I got all these extra pandan leaves in the fridge that I bought for my previous recipe on roti jala and chicken curry. I was thinking about using them up for nasi lemak but I thought…meh. I don’t really feel like having nasi lemak (probably because I just had them twice last week). As I was figuring out what to do with the remaining pandan leaves, mum sent me a text reminding me about her trip back to Terengganu for Aidiladha. Then it hit me! Let’s make kuih akok!
My father’s kampung is in Binjai Manis, Terengganu. Most of the time on our way back to his, we would stop by the roadside stall selling akok baked in a traditional charcoal ‘oven’. They never disappoint. So tasty. So awwwwwesome! I know there are people who do not like akok – common reason I hear they couldn’t stand the ‘eggy-taste/smell’ of akok. Well….duh! Akok’s main ingredient is egg, so what do you expect?! All I can say is if it’s made with fresh eggs and the baker takes hygiene seriously (washing the eggs before use, clean hands, etc.), your akok should taste divine!
Anyway, just like most kuih, you can adjust the ingredients to you liking. Malay kuih isn’t so finicky like western pastries. If you want more ‘body’, as in a thicker kuih akok, add more flour. You’ll see in my cross section photo the akok turns out quite thin once it shrinks. If you want it less sweet, use less sugar. The recipe below is from Azlita Masam Manis. I made half of her original recipe because there were just me and Mifa, which I regretted later because the akoks (is ‘akoks’ even a word???!!) were amazing – 3 pieces each is not enough! I baked them in a cupcake pan. They will puff up in the oven and shrink immediately after you take them out so relax, don’t panic – it’s suppose to shrink.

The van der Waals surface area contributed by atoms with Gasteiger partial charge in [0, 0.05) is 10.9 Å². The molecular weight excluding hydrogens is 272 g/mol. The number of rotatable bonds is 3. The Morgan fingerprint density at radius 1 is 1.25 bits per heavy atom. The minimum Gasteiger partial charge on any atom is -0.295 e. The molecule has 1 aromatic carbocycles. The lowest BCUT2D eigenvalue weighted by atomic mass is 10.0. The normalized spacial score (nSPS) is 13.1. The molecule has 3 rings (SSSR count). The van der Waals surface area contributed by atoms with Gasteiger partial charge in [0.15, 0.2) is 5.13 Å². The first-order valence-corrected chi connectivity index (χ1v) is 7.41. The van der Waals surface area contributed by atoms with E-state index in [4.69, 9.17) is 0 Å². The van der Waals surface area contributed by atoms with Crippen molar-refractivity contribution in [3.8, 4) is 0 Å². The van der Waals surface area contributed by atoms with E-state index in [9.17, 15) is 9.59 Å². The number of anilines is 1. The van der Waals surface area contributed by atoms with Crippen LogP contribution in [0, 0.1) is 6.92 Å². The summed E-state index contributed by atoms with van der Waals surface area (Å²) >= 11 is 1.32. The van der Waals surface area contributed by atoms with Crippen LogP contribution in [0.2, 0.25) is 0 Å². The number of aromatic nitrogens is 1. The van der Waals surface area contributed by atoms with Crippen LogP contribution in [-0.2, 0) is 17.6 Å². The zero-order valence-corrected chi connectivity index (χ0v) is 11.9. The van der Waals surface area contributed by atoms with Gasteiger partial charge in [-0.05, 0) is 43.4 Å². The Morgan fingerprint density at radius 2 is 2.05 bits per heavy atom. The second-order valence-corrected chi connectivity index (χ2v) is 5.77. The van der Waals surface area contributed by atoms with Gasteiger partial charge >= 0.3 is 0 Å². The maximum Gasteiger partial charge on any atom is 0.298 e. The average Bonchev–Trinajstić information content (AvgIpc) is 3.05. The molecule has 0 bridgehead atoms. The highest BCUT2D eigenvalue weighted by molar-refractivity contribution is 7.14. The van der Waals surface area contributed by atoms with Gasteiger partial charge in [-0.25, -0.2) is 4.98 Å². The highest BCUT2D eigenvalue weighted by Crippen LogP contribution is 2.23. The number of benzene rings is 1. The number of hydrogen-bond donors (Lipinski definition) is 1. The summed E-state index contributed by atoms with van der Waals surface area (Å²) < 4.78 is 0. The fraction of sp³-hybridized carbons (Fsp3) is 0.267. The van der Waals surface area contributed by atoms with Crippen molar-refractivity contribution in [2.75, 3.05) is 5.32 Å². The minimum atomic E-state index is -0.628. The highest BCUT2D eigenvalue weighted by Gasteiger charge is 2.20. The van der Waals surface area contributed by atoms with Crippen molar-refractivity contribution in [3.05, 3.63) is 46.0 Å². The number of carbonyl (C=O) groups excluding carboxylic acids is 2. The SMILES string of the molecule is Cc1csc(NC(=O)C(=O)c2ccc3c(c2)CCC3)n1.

This recipe is effortless. Give it a try, you’ll love them!
Kuih AkokPrint Recipe
- 50ml water
- 75g palm sugar
- 1 tbs granulated sugar
- 3 large eggs
- 100ml coconut milk
- 15g all purpose flour
- 1/2 tsp salt
- 3 pieces of pandan leaves
Preheat your oven at 180°C.
In a saucepan, combine water, palm sugar, granulated sugar and 1 piece of pandan leaf. Cook over medium heat until all sugar is dissolved. Once dissolved, cover with a lid. Set a side to let it cool down a bit for 1-3 minutes. Then take out the pandan leaf.
In a blender, add 2 pieces of pandan leaves and coconut milk. Blend until smooth.
Add lukewarm sugar mixture into coconut milk mixture in the blender. Then add in the remaining ingredients and blend until well combined. It will be a very runny batter.
Sieve the mixture into a measuring jug or a bowl with a spout for easy pouring later.
If there is some foam on top of the mixture, skim it out.
Pour the mixture into a 6-pieces-cupcake pan evenly.
Bake for 20 minutes. Let them cool completely at room temperature before serving.
Use fresh eggs to avoid the 'eggy taste/smell' (hanyir telur). Some suggest that by removing the ropey strand of egg white, which is also known as 'chalazae' or what we Malaysians usually call the 'tali pusat;, can help get rid of the eggy taste/smell. Because there's coconut milk in the recipe, I think it will keep in the fridge about 2-3days in an airtight container.